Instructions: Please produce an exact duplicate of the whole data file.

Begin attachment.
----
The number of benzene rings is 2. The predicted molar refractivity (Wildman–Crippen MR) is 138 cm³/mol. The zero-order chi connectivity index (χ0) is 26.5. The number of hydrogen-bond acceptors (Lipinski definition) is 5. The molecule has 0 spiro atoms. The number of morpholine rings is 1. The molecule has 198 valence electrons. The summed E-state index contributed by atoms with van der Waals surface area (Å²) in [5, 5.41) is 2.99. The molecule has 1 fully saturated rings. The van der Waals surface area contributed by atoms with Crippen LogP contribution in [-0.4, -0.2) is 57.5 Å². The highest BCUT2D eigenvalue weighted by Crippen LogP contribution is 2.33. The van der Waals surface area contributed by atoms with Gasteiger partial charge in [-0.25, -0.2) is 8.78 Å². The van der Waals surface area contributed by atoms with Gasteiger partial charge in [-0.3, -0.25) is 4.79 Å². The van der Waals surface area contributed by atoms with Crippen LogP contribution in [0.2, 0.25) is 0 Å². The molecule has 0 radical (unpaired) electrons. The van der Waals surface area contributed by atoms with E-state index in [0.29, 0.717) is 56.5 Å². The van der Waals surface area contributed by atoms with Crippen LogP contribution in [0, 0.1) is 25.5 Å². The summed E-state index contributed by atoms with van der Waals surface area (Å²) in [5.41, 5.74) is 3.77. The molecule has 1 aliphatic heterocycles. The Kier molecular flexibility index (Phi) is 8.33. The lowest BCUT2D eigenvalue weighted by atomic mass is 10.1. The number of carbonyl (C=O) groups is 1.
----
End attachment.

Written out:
The number of benzene rings is 2. The predicted molar refractivity (Wildman–Crippen MR) is 138 cm³/mol. The zero-order chi connectivity index (χ0) is 26.5. The number of hydrogen-bond acceptors (Lipinski definition) is 5. The molecule has 0 spiro atoms. The number of morpholine rings is 1. The molecule has 198 valence electrons. The summed E-state index contributed by atoms with van der Waals surface area (Å²) in [5, 5.41) is 2.99. The molecule has 1 fully saturated rings. The van der Waals surface area contributed by atoms with Crippen LogP contribution in [-0.4, -0.2) is 57.5 Å². The highest BCUT2D eigenvalue weighted by Crippen LogP contribution is 2.33. The van der Waals surface area contributed by atoms with Gasteiger partial charge in [-0.25, -0.2) is 8.78 Å². The van der Waals surface area contributed by atoms with Gasteiger partial charge in [-0.3, -0.25) is 4.79 Å². The van der Waals surface area contributed by atoms with Crippen LogP contribution in [0.2, 0.25) is 0 Å². The molecule has 0 radical (unpaired) electrons. The van der Waals surface area contributed by atoms with E-state index in [0.29, 0.717) is 56.5 Å². The van der Waals surface area contributed by atoms with Crippen LogP contribution in [0, 0.1) is 25.5 Å². The summed E-state index contributed by atoms with van der Waals surface area (Å²) in [5.41, 5.74) is 3.77. The molecule has 1 aliphatic heterocycles. The Kier molecular flexibility index (Phi) is 8.33. The lowest BCUT2D eigenvalue weighted by atomic mass is 10.1. The number of carbonyl (C=O) groups is 1.